Play the game and win!

Work can be stress­ful and bor­ing. But what if we could find a way of mak­ing tasks more in­ter­est­ing and re­ward­ing - ex­cit­ing and en­gag­ing, even? Master trainer Mark Dick­in­son, of Done! Hos­pi­tal­ity Train­ing So­lu­tions gives us some game-chang­ing so­lu­tions

Hospitality News Middle East - - CONTENTS -

As with all games, there need to be rules, win­ners and losers. Turn the com­pany into the game board and the team mem­bers into the play­ers. The aim is to mul­ti­ply your busi­ness, to set real goals that have gen­uine re­wards, un­re­lated to rou­tine earn­ings and salaries; prizes that play­ers win be­cause they played the game.

How do we do it?

First, you must keep in mind the ob­jec­tive of the game - to mul­ti­ply, not to grow. Growth means that you are look­ing at per­cent­ages and say­ing, ‘We can grow by five per­cent or 10 per­cent.’ The ob­jec­tive of this game is to ex­pand by 30 per­cent in a short pe­riod of time.

Set­ting up the game

1. Time­frame: 28 days to play - not a cal­en­dar month

2. Fix the dates for the game: from Mon­day to Sun­day, four weeks, with a start and end date. If you start and end the game in the mid­dle of the month, at a dif­fer­ent time from payday, for ex­am­ple from Mon­day, June 18, to Sun­day, July 16, the team will en­joy the prizes more and they will have a big­ger im­pact.

3. Play­ers: ev­ery em­ployee in the op­er­a­tion - in­di­vid­ual competition and team competition 4. Cre­ate the goals: sim­ple to un­der­stand and clear It is es­sen­tial to en­gage all po­ten­tial play­ers. Gather them to­gether and pro­pose the idea that if they grow the busi­ness, they will be win­ners. The team will amaze you; not only will they cre­ate am­bi­tious goals for them­selves, but they will also tell you what the mean­ing­ful re­wards should be. You should have three key, clear ob­jec­tives in mind:

a. Rev­enue goal – in­creas­ing month-on­month or on-year in­come by a set amount (of thou­sands of dol­lars) - re­mem­ber it’s a 28-day game

b. Item goal – sell more of a spe­cific dish, with the dish to be cho­sen by the play­ers. We cre­ate the goal us­ing prod­ucts from our of­fer­ing or a spe­cially se­lected prod­uct for the game. The team will tell you what they want to sell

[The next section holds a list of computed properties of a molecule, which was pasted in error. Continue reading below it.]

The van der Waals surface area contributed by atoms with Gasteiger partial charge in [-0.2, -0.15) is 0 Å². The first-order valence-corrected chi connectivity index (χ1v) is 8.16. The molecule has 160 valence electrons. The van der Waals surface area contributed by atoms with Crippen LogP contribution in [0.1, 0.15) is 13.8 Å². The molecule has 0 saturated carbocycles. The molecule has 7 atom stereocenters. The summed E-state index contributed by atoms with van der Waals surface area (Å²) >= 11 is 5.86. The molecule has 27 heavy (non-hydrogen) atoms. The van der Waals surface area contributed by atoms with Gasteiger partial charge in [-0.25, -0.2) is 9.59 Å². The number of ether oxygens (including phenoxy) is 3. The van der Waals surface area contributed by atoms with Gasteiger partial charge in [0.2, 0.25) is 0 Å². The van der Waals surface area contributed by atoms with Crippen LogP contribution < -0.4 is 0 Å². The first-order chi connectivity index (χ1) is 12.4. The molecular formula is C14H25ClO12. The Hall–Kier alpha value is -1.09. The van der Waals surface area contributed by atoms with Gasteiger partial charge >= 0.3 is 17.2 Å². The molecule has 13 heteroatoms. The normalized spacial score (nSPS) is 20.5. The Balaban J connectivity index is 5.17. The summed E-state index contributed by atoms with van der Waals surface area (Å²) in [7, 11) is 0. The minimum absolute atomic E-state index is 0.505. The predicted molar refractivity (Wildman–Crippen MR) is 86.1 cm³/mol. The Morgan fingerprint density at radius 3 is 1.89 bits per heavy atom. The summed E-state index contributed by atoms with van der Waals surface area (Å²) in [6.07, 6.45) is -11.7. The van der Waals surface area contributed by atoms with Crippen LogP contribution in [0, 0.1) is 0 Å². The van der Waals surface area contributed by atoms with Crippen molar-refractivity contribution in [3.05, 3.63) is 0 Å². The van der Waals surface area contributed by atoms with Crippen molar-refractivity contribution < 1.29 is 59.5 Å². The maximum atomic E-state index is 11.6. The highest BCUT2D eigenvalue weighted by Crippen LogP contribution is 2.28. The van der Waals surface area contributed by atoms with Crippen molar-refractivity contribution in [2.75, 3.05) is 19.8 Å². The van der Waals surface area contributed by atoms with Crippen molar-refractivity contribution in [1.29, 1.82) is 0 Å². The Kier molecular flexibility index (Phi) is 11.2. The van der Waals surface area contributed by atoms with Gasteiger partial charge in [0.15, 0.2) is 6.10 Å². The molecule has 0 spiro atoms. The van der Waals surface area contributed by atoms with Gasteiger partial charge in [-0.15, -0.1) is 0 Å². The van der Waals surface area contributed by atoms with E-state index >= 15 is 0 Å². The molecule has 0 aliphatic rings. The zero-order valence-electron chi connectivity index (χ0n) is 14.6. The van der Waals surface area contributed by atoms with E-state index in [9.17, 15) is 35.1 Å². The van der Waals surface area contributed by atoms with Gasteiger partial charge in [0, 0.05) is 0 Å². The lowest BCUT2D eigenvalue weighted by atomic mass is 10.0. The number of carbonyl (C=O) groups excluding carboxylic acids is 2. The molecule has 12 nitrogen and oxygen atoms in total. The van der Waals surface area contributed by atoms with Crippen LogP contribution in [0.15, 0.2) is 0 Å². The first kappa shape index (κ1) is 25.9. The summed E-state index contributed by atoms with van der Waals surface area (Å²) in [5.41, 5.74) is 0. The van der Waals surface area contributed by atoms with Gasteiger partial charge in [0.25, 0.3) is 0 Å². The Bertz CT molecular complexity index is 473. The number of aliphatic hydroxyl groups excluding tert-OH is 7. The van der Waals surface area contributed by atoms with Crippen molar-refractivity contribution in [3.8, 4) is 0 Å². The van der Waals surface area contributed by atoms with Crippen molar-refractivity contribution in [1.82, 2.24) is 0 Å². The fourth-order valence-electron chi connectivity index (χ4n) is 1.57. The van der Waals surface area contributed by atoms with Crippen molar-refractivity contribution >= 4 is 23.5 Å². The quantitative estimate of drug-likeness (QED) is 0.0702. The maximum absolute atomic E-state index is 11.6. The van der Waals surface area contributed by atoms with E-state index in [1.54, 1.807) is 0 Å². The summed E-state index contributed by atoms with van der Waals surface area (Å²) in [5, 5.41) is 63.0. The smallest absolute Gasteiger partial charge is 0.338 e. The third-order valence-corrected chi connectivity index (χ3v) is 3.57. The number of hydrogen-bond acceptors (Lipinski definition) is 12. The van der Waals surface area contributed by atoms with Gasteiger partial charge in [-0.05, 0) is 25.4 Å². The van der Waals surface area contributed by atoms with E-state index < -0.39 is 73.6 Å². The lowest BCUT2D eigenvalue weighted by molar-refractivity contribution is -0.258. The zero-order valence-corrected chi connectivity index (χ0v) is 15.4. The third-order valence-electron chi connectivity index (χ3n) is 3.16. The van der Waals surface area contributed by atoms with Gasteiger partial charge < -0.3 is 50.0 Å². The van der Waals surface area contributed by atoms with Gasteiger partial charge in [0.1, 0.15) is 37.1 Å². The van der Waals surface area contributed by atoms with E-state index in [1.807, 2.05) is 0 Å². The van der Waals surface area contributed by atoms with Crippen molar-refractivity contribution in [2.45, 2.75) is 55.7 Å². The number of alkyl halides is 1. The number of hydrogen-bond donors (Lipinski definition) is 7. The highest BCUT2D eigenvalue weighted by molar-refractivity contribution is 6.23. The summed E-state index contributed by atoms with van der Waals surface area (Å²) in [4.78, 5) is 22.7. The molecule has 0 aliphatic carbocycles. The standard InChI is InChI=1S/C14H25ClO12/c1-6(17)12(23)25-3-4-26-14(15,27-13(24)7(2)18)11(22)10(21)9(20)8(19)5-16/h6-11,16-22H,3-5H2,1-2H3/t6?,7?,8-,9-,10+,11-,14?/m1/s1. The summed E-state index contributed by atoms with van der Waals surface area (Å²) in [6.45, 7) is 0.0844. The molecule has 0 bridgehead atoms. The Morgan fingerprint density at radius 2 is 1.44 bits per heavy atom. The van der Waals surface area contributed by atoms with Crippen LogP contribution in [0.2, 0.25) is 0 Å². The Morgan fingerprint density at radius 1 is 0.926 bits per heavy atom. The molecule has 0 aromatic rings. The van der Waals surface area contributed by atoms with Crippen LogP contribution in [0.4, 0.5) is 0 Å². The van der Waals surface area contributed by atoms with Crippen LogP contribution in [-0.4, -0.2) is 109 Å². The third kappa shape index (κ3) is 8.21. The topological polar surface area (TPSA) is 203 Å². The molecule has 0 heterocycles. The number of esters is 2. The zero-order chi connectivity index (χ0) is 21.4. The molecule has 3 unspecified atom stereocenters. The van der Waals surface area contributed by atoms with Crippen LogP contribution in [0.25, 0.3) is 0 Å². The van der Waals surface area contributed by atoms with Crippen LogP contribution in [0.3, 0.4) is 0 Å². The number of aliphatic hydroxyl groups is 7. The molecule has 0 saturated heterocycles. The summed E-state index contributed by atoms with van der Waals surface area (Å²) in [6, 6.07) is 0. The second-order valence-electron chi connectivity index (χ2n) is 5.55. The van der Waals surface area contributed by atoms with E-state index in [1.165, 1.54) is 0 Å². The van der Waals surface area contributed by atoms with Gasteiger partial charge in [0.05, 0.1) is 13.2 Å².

c. Op­er­a­tional goals - pro­duc­tion team to make zero faults, pro­duce zero re­turns and give timely per­for­mances. Set goals for this based on cur­rent per­for­mance and an in­stant mas­sive im­prove­ment

d. Be open to other goals that the team pro­pose

5. Scor­ing the game - it is es­sen­tial in any game that the goal posts are fixed. Much like in foot­ball, the posts should be an­chored in the ground, with ev­ery­one clear on where they are sup­posed to kick the ball. If the ball goes in the net, it’s a goal and ev­ery­one cheers. Keep both the game and scor­ing sim­ple and crys­tal clear. Ex­plain how points are scored. There should be points avail­able for both the team and the in­di­vid­ual

a. Ser­vice team goal: ‘Av­er­age check growth’ (month-on-month or year-on-year) - each day that the av­er­age check goal is reached, the team score a goal

b. In­di­vid­ual goal: ‘Ex­tra item sold’ chart - for ex­am­ple, adding a shar­ing plate = 1 point for any player who sells that item

c. Pro­duc­tion and sup­port team goal: goals such as ‘Zero re­turned dishes’ (kitchen), ‘Zero de­lays’ (kitchen and run­ners), ‘Best run­ner of the month’ (elected by the wait­ers), ‘Best kitchen as­sis­tant of the month’ (elected by the kitchen team)

d. En­tire team goal: ‘Over­all rev­enue goal’ - a num­ber that ev­ery­one can see

6. Dis­play the scores on the wall - make sure that ev­ery­one can see daily progress. Cre­ate shiny, bright, happy goal charts that show the goal and the progress to­wards the goal

7. Prizes - the prizes must be clear and worth­while. Be bold and coura­geous. If you grow your USD 80,000 per month busi­ness by 15 per­cent in a month, say that is an in­crease of USD 12,000. Strictly speak­ing, only the cost of the goods sold needs to be de­ducted, with the re­main­ing monies gross profit, since the costs of the busi­ness have al­ready been ac­counted for in your reg­u­lar rev­enue, so you can af­ford to take up to 35 per­cent from the USD 12,000 and give it to the team for all their ef­forts. That would be USD 4200 in prizes!

a. Team goal – USD 750 split equally be­tween the ser­vice team

b. In­di­vid­ual goal – USD 475 best-sell­ing sales per­son

c. Pro­duc­tion team goal - zero faults – USD 750, 1 fault, USD 500, 2 faults USD 350

d. Best run­ner of the month USD 475 (voted by the wait­ers - 1 per­son, 1 vote)

e. Best kitchen as­sis­tant of the month USD 475 (voted by the kitchen team - 1 per­son, 1 vote)

f. En­tire team goal – USD 1,300 split equally be­tween all team mem­bers - mean­ing that the av­er­age check and the over­all rev­enue goal were both achieved. You work it out and make it fit what­ever goals your team cre­ates. Goals may be things rather than money. Your team may de­cide they pre­fer gifts, in which case, give them valu­able gifts.


The most ex­cit­ing part of this game is watch­ing your team per­form. En­cour­age them as you dis­play the score, and keep them fo­cused on the goal. Ex­pect their progress to be slower at the be­gin­ning than at the end. Once you have played the game, your team will un­der­stand that this is real and that if they put in ex­tra ef­fort, they will get an ex­tra re­ward. Isn’t that the essence of all busi­ness - an own­er­ship men­tal­ity?

Once they know how high they can go, ask them if they would like to play again, and they will set the goal higher and your busi­ness will grow even more.

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